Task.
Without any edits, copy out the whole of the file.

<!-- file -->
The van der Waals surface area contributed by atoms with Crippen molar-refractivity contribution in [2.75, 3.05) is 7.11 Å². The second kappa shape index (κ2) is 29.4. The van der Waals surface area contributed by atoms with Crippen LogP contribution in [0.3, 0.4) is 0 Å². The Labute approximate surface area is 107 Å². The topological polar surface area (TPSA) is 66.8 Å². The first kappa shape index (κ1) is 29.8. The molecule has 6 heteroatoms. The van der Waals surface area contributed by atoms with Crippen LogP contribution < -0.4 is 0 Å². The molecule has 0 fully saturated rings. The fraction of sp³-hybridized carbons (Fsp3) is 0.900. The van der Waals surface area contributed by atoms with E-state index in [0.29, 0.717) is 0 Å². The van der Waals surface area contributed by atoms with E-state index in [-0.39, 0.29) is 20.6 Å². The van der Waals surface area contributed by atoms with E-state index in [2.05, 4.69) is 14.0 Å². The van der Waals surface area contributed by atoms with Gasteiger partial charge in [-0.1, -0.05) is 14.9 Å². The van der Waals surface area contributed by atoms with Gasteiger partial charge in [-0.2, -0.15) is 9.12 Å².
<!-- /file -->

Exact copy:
The van der Waals surface area contributed by atoms with Crippen molar-refractivity contribution in [2.75, 3.05) is 7.11 Å². The second kappa shape index (κ2) is 29.4. The van der Waals surface area contributed by atoms with Crippen LogP contribution in [0.3, 0.4) is 0 Å². The Labute approximate surface area is 107 Å². The topological polar surface area (TPSA) is 66.8 Å². The first kappa shape index (κ1) is 29.8. The molecule has 6 heteroatoms. The van der Waals surface area contributed by atoms with Crippen LogP contribution < -0.4 is 0 Å². The molecule has 0 fully saturated rings. The fraction of sp³-hybridized carbons (Fsp3) is 0.900. The van der Waals surface area contributed by atoms with E-state index in [0.29, 0.717) is 0 Å². The van der Waals surface area contributed by atoms with E-state index in [-0.39, 0.29) is 20.6 Å². The van der Waals surface area contributed by atoms with E-state index in [2.05, 4.69) is 14.0 Å². The van der Waals surface area contributed by atoms with Gasteiger partial charge in [-0.1, -0.05) is 14.9 Å². The van der Waals surface area contributed by atoms with Gasteiger partial charge in [-0.2, -0.15) is 9.12 Å².